During the 1972 miners’ strike, a mass rally of workers closed the Saltley Gates in Birmingham, which effectively secured victory for the miners. The Tory government lost the general election which followed.
Recently, mass demos in Liverpool chased the fascists out of the city on two occasions.
History is rich in such examples.
It’s interesting to note that none of the anti-Corbyn brigade mentioned that part of my tweet which referred to taking on the far right.
I was one of 250,000 who flocked to a sun-soaked Durham for the 134th Durham Miners Gala on Saturday 14th July. This is the largest attendance at the Big Meeting (as it is known locally) for at least 50 years, and the mood was both celebratory and optimistic as the multitude applauded Jeremy Corbyn’s left-wing policies.
Jeremy Corbyn himself attended the Gala, and speaking from the platform, received loud roars of approval when he committed the next Labour government to renationalising Rail, Water, Royal Mail, etc. The mood was enthusiastic and combative. The more radical the speeches, the louder the roars. If that spirit can permeate the mass of the working class, May’s ramshackle government will be toppled and Jeremy will sweep to power at the coming general election.
Speeches referred to the grotesque cuts in social care, the fire service, the police service which placed the general public at severe risk. But the silence about the role of Labour-controlled authorities implementing these cuts without a peep of resistance was deafening. The Sicilian Mafia referred to this silence as ‘Omerta.’
On Merseyside the fire authority is not only implementing cuts on a monumental scale, but is also driving down firefighters hard-worn wages and conditions, and using tax-payers money to build a scab army with the specific intention of breaking the FBU.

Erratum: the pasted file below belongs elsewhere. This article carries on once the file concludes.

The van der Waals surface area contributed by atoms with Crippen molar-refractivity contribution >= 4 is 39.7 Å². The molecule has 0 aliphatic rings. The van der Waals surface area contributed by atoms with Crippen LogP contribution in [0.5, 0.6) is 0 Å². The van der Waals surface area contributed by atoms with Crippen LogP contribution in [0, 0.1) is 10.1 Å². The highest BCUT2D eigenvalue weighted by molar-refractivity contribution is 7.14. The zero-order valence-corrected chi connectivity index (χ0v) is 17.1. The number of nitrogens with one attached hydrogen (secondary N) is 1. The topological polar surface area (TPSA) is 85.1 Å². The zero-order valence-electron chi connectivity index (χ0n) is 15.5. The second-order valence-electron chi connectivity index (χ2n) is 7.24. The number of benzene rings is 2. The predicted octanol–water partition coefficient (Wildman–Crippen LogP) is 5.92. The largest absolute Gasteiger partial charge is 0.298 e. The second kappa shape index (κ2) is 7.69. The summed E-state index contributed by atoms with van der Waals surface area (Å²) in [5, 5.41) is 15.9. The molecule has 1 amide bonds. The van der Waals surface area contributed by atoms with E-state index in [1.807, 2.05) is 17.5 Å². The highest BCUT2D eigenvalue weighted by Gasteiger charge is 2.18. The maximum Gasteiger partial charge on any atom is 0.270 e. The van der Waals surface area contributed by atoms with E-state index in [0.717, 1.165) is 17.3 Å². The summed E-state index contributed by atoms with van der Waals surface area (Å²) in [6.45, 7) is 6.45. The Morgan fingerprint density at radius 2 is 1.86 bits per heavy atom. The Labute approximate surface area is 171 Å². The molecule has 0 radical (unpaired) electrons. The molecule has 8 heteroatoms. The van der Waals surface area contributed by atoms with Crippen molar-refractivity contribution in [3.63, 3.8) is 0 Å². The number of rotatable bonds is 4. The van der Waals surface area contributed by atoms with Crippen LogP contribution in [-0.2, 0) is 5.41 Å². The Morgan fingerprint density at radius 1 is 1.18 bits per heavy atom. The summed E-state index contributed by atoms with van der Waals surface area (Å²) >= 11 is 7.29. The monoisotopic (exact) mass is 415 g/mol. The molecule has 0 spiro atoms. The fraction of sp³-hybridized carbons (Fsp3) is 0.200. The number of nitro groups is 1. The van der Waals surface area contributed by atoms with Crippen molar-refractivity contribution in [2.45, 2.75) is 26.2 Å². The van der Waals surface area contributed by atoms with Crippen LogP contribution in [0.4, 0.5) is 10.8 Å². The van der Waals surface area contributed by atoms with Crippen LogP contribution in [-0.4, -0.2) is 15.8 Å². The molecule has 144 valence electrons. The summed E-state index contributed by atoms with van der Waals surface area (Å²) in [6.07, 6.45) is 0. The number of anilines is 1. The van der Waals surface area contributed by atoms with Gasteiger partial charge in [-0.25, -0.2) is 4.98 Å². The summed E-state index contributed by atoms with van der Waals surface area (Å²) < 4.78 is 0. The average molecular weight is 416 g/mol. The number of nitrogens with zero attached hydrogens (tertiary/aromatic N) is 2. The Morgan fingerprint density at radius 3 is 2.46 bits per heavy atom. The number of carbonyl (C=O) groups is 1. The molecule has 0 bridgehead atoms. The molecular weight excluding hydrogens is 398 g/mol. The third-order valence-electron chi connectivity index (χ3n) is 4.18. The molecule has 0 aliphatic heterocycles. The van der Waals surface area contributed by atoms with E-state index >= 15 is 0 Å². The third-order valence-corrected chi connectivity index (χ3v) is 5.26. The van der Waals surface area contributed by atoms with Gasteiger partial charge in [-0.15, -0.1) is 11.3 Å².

Astoundingly this was not mentioned.
The only explanation can be that now is the time for unity, and attacking Blairite Labour Councillors would weaken the anti-Tory campaign.
If that is the argument, it is a fatal strategy. Nye Bevan referred to it as ‘the unity of the graveyard’.
Now is the time to be bold and call out the Blairites for the pernicious role they are playing at local level.
Trump: ‘The slashing in that movie’s got nothing on me baby.’ May: ‘That’s not the movie, that’s the date of your catastrophe, sorry, visit. Anyway, I’ve demonised and pauperised far more innocents than you.’
A rapturous reception is in preparation for the visit of the ogre from the White House. The world cup will be forgotten in the excitement generated by visit of Behemoth. Cruella May will find Trump’s presence a real balm after the backstabbing in the cabinet over the Brexit farce.
Trumps solution? ‘Teresa, dump those whingeing remoaners and not only get the hell out of there, but build a wall around the UK, and keep everyone out, except yours truly of course.’
This woman is a threat to every billionaire in the US.
Onward to socialism, no more bigotry, free health care, tax the billionaires, end their tax breaks
A stunning primary victory for Alexandria Ocasio-Cortez in New York. A Bernie Sanders supporter and supported by the Democratic Socialists of America, she bravely took on the Democratic establishment. She stands alongside socialist councillor Kshama Sawant as a beacon for the future. The bully Trump should shake in his $5000 boots
'I'll do to the House of Lords what I did to the Labour Party -
those Socialists bring the Party into disrepute.'
Will Iain McNicol carry on the class struggle in the House of Lords?
His Lordship, fresh from cleansing the Labour Party of Socialists, has been ennobled. A reward from the capitalist state for services rendered. Corbyn nominated him, that’s a bit curious. Maybe a quid pro quo for resigning as General Secretary before he was pushed.
He will be looking forward to collaborating with his old mates Kinnock and Mandelson in his ambitious objective of rooting out any socialists who may have sneaked into the Lords. He will be invaluable in sniffing out anybody to the left of Mandelson and organising their expulsion.